Twenty-five years ago, a dangerous and unpredictable drug called PCP rose to prominence, and drug experts now report it's making a comeback in the Garden State.

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"Looking at emergency department records between 2011 and 2012, we see the number of people being treated for PCP, or angel dust, rose 37 percent," said Steven Liga, executive director of the Middlesex County chapter of the National Council on Alcoholism and Drug Dependence. "Last year, there were 75,000 individual admissions to the emergency department related to PCP."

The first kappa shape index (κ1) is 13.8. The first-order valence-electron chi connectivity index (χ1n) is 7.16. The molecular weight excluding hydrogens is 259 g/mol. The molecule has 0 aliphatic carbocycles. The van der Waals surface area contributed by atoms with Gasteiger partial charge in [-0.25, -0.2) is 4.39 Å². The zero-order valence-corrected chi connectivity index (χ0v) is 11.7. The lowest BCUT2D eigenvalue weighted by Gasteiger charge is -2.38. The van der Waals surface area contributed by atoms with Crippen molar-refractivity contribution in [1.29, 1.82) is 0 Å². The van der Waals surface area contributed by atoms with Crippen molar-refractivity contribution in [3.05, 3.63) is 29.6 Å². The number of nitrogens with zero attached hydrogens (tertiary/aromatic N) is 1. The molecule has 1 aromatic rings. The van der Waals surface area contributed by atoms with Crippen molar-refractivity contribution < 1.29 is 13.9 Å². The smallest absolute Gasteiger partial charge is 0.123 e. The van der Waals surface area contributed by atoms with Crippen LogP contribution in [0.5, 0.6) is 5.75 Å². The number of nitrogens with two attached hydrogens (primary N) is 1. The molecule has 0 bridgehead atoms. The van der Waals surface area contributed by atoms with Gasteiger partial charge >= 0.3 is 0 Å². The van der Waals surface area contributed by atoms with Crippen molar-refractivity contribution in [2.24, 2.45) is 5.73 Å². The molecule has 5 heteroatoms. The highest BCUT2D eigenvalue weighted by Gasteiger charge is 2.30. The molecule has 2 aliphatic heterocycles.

Liga said PCP is very unusual because a user's mood can range anywhere from mellow to psychotic, all depending on whether the drug acts as an anesthetic, depressant, hallucinogen, or stimulant within that person's body.

"You could really be mellow and relaxed, or you could find yourself naked, running down the street screaming, or wake up in a jail cell with several broken bones because you attacked somebody," Liga said. "It's a nasty drug, and I think most people who were around in the '80s wouldn't go near the stuff."

So why is PCP making a comeback? A general rise in hallucinogen use may be to blame.

"Those types of highs are getting more popular, but what many people don't seem to understand is, with PCP you are not in your right mind," Liga said. "Your mind is not connected to your body, you're going to experience things differently, you'll hear things differently, you'll see things that aren't there. It's got a bad reputation for a very good reason."